Instead: less topdown and fragmentary and more personalised.

PDGs

Pathways – broad areas of interest for groups to work on (some their ideas, some from the teachers – areas that would benefit the school or teachers were looking for more support or to refresh their practice) e.g.

Running the sessions: a balance between freedom to take ownership and support/structure to make it more beneficial.

6-8 teachers pr group, given a framework (the action research cycle) but left to the group to decide how to do this. Everyone gets involved.

Action research – qualitative and descriptive, observing what’s going on in the class, reflecting on that, implementing some kind of change.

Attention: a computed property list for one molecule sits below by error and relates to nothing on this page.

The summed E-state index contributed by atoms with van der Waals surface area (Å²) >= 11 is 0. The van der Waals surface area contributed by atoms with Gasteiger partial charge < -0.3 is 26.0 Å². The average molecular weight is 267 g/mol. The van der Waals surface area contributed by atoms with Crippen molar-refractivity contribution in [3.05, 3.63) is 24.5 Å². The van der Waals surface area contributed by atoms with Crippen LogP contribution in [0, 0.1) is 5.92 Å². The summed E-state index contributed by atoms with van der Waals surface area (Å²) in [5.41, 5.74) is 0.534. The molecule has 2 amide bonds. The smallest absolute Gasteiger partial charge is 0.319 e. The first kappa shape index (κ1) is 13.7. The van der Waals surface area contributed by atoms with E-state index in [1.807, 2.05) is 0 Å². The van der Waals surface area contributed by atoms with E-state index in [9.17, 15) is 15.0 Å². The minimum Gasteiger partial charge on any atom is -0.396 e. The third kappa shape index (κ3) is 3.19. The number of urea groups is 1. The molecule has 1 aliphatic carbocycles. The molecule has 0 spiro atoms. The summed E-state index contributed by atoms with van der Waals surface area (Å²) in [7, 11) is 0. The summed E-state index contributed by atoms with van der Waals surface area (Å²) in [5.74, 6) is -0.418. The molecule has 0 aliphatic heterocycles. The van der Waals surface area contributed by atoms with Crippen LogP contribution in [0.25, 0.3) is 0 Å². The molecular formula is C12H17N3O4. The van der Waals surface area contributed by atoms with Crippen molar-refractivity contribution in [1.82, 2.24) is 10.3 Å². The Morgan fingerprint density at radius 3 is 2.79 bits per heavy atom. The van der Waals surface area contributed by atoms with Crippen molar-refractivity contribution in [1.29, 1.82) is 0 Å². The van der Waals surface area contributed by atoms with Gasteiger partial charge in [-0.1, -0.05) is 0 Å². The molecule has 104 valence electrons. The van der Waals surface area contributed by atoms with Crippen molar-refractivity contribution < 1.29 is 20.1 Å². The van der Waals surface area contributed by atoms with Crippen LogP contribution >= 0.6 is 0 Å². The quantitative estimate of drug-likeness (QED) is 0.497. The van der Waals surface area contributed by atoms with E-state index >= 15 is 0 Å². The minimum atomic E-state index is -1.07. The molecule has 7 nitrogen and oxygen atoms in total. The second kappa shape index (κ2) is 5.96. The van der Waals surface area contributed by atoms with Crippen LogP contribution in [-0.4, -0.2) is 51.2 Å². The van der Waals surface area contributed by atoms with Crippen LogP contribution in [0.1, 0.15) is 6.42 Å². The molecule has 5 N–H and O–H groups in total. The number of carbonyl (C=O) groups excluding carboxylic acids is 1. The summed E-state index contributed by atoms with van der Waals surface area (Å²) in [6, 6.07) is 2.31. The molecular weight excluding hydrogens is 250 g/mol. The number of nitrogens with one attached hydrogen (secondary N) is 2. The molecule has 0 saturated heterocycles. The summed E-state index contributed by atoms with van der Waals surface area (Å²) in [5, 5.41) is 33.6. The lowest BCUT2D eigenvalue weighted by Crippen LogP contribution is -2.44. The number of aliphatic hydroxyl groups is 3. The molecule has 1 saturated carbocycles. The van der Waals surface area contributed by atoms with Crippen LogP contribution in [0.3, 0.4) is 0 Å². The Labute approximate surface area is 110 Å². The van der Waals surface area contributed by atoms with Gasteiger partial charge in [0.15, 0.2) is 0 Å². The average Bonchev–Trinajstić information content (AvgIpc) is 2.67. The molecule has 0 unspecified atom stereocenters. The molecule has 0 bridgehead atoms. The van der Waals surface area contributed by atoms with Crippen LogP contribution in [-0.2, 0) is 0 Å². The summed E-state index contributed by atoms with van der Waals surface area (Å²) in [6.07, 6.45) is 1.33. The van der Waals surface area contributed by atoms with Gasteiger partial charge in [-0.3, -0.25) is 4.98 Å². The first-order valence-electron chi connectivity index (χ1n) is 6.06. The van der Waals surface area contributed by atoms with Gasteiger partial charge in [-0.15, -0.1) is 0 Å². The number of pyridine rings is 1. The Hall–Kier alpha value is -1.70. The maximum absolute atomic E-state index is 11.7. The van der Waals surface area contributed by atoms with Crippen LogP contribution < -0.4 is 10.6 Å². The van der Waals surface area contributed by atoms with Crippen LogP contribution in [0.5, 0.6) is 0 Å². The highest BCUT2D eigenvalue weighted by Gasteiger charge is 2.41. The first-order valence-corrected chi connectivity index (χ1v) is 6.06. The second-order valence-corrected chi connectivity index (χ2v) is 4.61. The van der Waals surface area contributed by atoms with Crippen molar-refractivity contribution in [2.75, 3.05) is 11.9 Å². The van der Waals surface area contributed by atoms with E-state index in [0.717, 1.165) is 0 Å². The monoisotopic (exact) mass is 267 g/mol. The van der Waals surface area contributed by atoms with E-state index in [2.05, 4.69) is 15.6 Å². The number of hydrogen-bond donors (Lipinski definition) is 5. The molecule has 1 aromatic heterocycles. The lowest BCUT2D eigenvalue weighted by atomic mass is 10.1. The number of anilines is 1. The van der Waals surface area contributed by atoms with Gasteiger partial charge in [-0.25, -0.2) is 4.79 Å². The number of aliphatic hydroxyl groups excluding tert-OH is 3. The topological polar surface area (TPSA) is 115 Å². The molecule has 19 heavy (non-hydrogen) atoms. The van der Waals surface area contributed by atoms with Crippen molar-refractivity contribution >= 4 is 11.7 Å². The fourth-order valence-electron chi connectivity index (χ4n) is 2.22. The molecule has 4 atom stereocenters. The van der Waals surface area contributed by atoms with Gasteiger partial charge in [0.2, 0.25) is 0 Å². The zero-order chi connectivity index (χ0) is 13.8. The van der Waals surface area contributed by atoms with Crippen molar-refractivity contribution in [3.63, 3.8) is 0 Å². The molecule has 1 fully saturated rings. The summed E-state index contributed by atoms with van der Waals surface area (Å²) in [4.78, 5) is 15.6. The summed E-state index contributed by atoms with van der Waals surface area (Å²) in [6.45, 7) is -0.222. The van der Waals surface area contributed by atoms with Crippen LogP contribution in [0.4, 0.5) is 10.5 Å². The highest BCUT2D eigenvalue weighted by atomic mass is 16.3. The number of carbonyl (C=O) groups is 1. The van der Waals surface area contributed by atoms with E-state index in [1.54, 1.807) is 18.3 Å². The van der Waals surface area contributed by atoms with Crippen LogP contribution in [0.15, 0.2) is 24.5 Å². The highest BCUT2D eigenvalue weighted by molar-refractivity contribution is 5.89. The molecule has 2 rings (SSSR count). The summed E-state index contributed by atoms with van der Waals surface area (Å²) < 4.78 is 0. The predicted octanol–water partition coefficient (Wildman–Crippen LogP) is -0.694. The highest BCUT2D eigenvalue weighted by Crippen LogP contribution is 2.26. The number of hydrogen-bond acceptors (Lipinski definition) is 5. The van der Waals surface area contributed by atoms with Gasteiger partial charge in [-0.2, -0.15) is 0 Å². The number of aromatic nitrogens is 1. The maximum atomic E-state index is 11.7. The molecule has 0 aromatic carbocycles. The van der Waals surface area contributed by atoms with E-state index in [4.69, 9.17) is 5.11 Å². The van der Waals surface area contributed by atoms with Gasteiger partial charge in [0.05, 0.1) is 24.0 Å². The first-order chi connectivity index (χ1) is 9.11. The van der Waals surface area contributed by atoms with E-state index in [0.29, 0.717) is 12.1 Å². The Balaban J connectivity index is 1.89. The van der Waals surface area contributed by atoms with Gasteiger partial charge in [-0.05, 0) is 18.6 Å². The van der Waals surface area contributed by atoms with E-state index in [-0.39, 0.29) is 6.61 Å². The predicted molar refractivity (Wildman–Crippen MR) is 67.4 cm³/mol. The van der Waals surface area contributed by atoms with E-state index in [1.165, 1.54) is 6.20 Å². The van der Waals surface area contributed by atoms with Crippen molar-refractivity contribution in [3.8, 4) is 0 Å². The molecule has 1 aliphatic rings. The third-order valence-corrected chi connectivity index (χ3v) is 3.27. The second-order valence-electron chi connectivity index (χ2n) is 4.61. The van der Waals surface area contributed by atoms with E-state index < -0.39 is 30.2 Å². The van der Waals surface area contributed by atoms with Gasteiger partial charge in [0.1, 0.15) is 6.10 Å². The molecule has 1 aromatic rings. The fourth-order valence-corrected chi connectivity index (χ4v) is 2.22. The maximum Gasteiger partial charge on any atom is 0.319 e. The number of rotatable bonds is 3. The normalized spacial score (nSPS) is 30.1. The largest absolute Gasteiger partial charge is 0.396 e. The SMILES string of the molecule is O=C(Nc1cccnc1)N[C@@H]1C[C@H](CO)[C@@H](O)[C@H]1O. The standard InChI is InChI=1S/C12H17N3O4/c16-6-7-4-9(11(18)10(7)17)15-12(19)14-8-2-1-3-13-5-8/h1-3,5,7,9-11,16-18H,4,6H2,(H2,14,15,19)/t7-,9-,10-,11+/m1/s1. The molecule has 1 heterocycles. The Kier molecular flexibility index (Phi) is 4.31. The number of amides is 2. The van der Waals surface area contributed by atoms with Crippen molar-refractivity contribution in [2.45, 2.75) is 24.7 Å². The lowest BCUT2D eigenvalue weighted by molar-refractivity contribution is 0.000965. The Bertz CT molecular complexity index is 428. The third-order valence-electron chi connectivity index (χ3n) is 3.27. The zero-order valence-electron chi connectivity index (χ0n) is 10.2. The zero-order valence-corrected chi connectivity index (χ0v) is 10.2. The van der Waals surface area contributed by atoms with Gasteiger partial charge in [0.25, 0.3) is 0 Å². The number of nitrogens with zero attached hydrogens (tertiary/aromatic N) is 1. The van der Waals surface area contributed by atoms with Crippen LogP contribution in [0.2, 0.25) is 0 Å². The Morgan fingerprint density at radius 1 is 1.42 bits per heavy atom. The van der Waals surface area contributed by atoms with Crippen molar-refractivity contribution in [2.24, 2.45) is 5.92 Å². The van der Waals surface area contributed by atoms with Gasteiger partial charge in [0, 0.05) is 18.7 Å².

1. question (not easy, some groups took a few weeks to get going – useful to give prompts to help them get started, possible ideas to explore for each of the pathways.)
  2. Small change (take ideas into the classroom, doesn’t have to be huge, very narrow, very focused – decide what to do)
  3. implement (do what you have decided to do, be transparent about it, tell your learners what you are doing)
  4. observe (questionnaires, observations, interviews, teacher diary – simple things)
  5. reflect (talk about what you’ve done in your group, think about what to do next)
  6. repeat

How did it work? How was it received? (Evaluation)

They started doing this in Sept 2015, now in the 6th cycle, it’s been established, got going, has become a norm. They have done some staff surveys after the first cycle and at the end of last year.

  • 83% of t’s and 96% agreed it was effective
  • space and time to explore something they are interested in
  • take away practice ideas and experiment in teaching practice